Philip Reeves

Philip Reeves is an award-winning veteran international correspondent who covers Europe out of NPR's bureau in London.

Reeves has spent two decades working as a journalist overseas, reporting from a wide range of places including the former Soviet Union, the Middle East and Asia.

A member of the NPR team that won highly prestigious Alfred I. duPont–Columbia University and George Foster Peabody awards for coverage of the conflict in Iraq, Reeves has been honored several times by the South Asian Journalists Association.

In 2010, Reeves moved to London from New Delhi after a stint of more than seven years working in and around South Asia. He traveled widely in India, taking listeners on voyages along the Ganges River and the ancient Grand Trunk Road. He also made numerous trips to cover unrest and political turmoil in Pakistan.

Reeves joined NPR in 2004, after spending 17 years as a correspondent for the British daily newspaper, The Independent. During the early stages of his career, he worked for BBC radio and television after training on the Bath Chronicle newspaper in western Britain.

Over the years, Reeves has covered a wide range of stories - from the Waco siege, to the growth of the Internet, Boris Yeltsin's erratic presidency, the economic rise of India, and conflicts in Gaza and the West Bank, Chechnya, Iraq, Afghanistan and Sri Lanka.

Graduating from Cambridge University, Reeves earned a degree in English literature. He and his wife have one daughter. His family originates from New Zealand.

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Europe
5:25 am
Mon December 24, 2012

In Cornwall, Lisa Simpson Rivals Queen Elizabeth

Originally published on Mon December 24, 2012 5:41 am

Transcript

DAVID GREENE, HOST:

Now, while our politicians are consumed with the deficit deadline, many leaders around the world are taking a step back, putting quill to paper and carefully composing their Christmas messages. In Britain, particular attention will be paid to Queen Elizabeth's message, because this year she's celebrating 60 years on the throne.

NPR's Philip Reeves sent this letter, musing about what it meant to be British as 2012 comes to a close.

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Media
3:42 pm
Wed December 19, 2012

More Allegations Emerge Against BBC In Jimmy Savile Scandal

Originally published on Wed December 19, 2012 4:43 pm

A celebrity who was a serial rapist and molester operated at the BBC for years, was revered, and knighted. After he died, the BBC bungled its own efforts to investigate and expose him.

Middle East
5:54 am
Sat December 8, 2012

Young Gazans Brave Fear To Welcome Hamas Leader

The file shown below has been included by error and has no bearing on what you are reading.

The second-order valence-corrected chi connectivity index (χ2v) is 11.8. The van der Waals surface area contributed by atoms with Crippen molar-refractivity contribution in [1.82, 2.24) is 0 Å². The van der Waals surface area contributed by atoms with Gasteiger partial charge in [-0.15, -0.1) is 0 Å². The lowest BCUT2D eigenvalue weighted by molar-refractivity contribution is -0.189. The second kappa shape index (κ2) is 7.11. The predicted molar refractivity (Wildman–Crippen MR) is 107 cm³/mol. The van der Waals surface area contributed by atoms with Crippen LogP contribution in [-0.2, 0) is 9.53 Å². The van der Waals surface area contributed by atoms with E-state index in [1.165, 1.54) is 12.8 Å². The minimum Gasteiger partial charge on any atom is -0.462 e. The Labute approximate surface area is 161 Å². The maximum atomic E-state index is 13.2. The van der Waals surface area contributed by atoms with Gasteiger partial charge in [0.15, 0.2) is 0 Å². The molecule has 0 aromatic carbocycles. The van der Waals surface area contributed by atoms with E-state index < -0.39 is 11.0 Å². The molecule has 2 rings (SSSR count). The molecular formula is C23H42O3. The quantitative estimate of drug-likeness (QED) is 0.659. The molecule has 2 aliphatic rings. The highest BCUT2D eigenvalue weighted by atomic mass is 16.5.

Exiled Hamas chief Khaled Mashaal (left) and Gaza's Hamas Prime Minister Ismail Haniyeh wave during a news conference upon Meshaal's arrival at Rafah crossing in the southern Gaza Strip on Friday.
Suhaib Salem AP

Originally published on Fri December 14, 2012 8:14 am

Tens of thousands of people turned out for a mass rally in the Gaza Strip on Friday to celebrate the 25th anniversary of Hamas, which governs Gaza. The guest of honor was the leader of Hamas, Khaled Meshaal.

This is Meshaal's first-ever trip to Gaza, and it's been seen as a political milestone in Hamas' attempt to gain wider acceptance in the region.

Gaza is a small, very crowded strip of land that is full of young people. Roughly 1.7 million people live here, and about half are under the age of 18.

Young People, Politically Minded

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Middle East
4:40 pm
Fri December 7, 2012

Hamas Leader Visits Gaza Strip For The First Time

Originally published on Fri December 14, 2012 8:14 am

Transcript

AUDIE CORNISH, HOST:

We go overseas now to the Gaza Strip, where the leader of Hamas visited today for the first time. Palestinians are still cleaning up after last month's ferocious week-long fight with Israel. Khaled Mashaal's visit to the Hamas-ruled strip is being seen as both symbolic and politically significant. NPR's Philip Reeves is in Gaza and reports the Hamas leader got a hero's welcome.

UNIDENTIFIED MAN: (Foreign language spoken)

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NPR Story
3:57 am
Mon December 3, 2012

Israeli Settlement Plan

Originally published on Thu December 20, 2012 2:19 pm

Transcript

DAVID GREENE, HOST:

For years the United States has urged the Israelis and Palestinians to negotiate a peace accord based on a two-state solution. Well, there are growing concerns within the international community that the chances of that ever happening are dimming.

RENEE MONTAGNE, HOST:

The Palestinians angered Israel last week by securing a symbolically important vote at the United Nations General Assembly, upgrading their status from a non-member entity to a non-member state. Israel responded with reprisals.

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